Andy Grove and I became co-conspirators on a January afternoon in 2003 about 20,000 feet above the Sierra Nevada. We were sitting opposite each other, knee to knee, on a business jet en route to Las Vegas, where later that night I was to interview him and the surprise guest, Steve Jobs, onstage before a throng of revved-up Intel (INTC) sales and marketing people. Noshing on crackers and crudites and making small talk as we streaked along, I asked Grove what else was on his agenda in Sin City, other than taking in a Cirque du Soleil show the next night. “We’ve got a board meeting all day tomorrow that I’m really looking forward to,” he said. Referring to CEO Craig Barrett, he went on, “We’ll be doing Craig’s performance review, which should be interesting because we’re doing it right in front of him.” Grove went on to describe how he had revamped the board’s CEO evaluation process to mirror the rigorous 360-degree reviews used throughout Intel. He alluded to other strategic issues the 11-person board would discuss and boasted about how lively the meetings could be. “Too bad you can’t be a fly on the wall,” he said.
Having dealt with Grove on stories for 20 years, I knew he had slyly left ajar the door to the Intel boardroom. “Well, all you have to do is invite me,” I replied. He paused to peer out at the crumpled mass of snow-capped peaks below, and I could almost hear the gears turning in his brain. Since becoming chairman in 1997, Grove has, in his words, “gotten religion” about corporate governance, an eye-glazing term if ever there was one. He has become a “self-anointed governance guru,” writing op-ed pieces and lecturing at universities and conferences. He feels strongly that independent directors should be truly independent, that they should make up a clear majority of any board, that the roles of CEO and chairman should be separated, and that requiring companies to expense stock options is unfair–stances that have caused serious friction in his friendship with Warren Buffett. He also believes many boards are poorly managed and falling down on the job. By the time we flew together that afternoon, Grove had worked for six years to make Intel’s board exemplary. Emerging from his reverie, he leaned forward. “There could be some pedagogical value in that,” he said with a puckish smile. “But I’ll have to see what the board thinks first.”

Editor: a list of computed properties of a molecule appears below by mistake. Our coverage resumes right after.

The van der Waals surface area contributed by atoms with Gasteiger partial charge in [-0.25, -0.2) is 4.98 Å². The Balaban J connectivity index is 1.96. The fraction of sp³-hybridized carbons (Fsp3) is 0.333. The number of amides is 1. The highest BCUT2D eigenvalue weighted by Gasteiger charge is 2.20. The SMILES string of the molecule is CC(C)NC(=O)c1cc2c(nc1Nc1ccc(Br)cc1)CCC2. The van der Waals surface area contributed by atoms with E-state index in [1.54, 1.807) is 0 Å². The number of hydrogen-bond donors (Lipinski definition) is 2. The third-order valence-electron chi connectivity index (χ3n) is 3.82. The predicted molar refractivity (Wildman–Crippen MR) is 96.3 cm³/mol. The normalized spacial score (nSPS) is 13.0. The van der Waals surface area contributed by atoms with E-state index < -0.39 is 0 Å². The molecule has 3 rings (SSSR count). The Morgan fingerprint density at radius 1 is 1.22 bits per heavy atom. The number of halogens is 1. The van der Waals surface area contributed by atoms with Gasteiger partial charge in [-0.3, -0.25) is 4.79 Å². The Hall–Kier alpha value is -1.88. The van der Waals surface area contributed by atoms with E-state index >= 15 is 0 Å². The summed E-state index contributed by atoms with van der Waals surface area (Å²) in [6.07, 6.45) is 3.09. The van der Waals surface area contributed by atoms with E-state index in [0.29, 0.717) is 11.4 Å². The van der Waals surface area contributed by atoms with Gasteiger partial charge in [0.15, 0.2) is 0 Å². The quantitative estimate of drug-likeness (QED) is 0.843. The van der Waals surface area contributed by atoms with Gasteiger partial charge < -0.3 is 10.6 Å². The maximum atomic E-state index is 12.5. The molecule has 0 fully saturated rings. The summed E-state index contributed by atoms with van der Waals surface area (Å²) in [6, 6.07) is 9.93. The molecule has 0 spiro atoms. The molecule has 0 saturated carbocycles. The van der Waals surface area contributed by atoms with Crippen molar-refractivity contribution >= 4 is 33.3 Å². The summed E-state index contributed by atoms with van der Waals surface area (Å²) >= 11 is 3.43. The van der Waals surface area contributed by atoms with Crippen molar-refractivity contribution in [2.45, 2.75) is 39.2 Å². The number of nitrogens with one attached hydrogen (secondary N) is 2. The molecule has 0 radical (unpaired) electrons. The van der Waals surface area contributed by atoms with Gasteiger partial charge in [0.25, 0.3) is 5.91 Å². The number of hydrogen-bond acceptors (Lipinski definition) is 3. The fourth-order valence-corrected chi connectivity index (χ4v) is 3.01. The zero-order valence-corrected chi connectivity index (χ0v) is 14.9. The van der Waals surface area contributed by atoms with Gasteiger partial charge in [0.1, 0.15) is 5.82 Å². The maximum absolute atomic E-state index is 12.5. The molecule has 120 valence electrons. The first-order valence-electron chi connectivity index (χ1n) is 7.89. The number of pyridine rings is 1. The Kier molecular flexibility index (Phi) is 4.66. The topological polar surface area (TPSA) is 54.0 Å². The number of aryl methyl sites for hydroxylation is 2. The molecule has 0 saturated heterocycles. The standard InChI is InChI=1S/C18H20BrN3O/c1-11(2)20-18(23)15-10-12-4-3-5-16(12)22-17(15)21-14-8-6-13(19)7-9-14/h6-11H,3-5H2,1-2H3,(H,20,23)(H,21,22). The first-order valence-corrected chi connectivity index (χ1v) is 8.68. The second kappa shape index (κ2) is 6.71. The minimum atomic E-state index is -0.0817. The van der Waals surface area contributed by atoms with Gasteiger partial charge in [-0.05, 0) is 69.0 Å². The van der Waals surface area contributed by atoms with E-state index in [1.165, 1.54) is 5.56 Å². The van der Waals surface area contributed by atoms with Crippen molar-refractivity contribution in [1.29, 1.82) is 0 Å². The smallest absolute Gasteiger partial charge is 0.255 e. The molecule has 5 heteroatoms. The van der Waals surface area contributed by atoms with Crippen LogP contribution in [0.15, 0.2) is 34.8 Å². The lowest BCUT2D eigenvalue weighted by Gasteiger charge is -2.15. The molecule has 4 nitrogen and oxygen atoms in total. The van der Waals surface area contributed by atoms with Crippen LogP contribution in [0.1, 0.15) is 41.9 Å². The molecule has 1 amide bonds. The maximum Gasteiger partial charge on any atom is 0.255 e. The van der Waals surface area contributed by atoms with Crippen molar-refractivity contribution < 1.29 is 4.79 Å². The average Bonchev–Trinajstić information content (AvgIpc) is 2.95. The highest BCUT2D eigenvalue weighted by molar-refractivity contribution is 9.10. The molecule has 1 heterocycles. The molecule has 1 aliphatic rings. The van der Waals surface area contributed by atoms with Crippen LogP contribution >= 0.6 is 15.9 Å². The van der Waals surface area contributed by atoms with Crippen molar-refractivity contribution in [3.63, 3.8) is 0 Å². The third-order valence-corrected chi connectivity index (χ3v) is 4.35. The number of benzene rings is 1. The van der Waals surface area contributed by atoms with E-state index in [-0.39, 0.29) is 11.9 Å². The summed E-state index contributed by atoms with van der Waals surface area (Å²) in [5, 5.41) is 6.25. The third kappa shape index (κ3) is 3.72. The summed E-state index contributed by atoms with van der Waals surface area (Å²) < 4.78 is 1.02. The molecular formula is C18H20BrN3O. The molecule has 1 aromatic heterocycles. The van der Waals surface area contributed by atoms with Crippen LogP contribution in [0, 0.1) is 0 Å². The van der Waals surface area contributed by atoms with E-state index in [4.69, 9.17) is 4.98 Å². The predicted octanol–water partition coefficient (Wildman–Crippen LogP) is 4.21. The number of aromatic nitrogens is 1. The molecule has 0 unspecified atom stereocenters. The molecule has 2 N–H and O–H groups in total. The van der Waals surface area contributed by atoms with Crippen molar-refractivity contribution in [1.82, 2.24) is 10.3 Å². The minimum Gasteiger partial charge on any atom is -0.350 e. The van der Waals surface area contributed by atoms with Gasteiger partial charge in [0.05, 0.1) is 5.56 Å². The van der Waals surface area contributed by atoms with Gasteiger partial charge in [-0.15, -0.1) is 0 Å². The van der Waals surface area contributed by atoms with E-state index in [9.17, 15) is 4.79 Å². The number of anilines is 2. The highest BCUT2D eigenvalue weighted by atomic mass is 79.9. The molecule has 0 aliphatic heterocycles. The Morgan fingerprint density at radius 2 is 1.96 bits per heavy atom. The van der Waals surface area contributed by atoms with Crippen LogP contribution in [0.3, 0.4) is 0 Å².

I didn’t get the chance to eavesdrop on the board meeting in Las Vegas. True to his word, Grove asked the directors how they felt about being the subject of an article that would show how a board operates in the post-Enron era. “I won’t say that they laughed me out of the room,” he told me later. “But they clearly did not like the idea.” Besides, upon further rumination Grove had decided that having a journalist in the boardroom all day would distort the group’s behavior. “It’s like the Heisenberg uncertainty principle in subatomic physics. Some of them might start playing to the audience or clamming up, and you wouldn’t get a true picture of what we do,” he said. Then, sounding for the world like the magazine editor he had wanted to become as a youth, he added, “That makes this a story that is almost impossible to directly report and tell, which is why no one has done it before. But it’s a story that needs to be told the right way. So let’s keep talking about it.”
The challenge was pure Grove, who has used variations of this tactic for decades to motivate the people around him. “If Andy wants something, you’re not going to say no,” says Jane Shaw, CEO of biotech startup Aerogen, who has been on the Intel board since 1993 and now runs the audit committee. “He has this uncanny ability to instill in you the desire to do things right and to the best of your ability, because you simply don’t want to disappoint him.” In this case, as Grove well knew, I couldn’t say no. Despite the clamor for boards to be more accountable to shareholders, directors remain the most secretive and mysterious players in what are ostensibly public companies. What journalist wouldn’t want to peer behind that veil?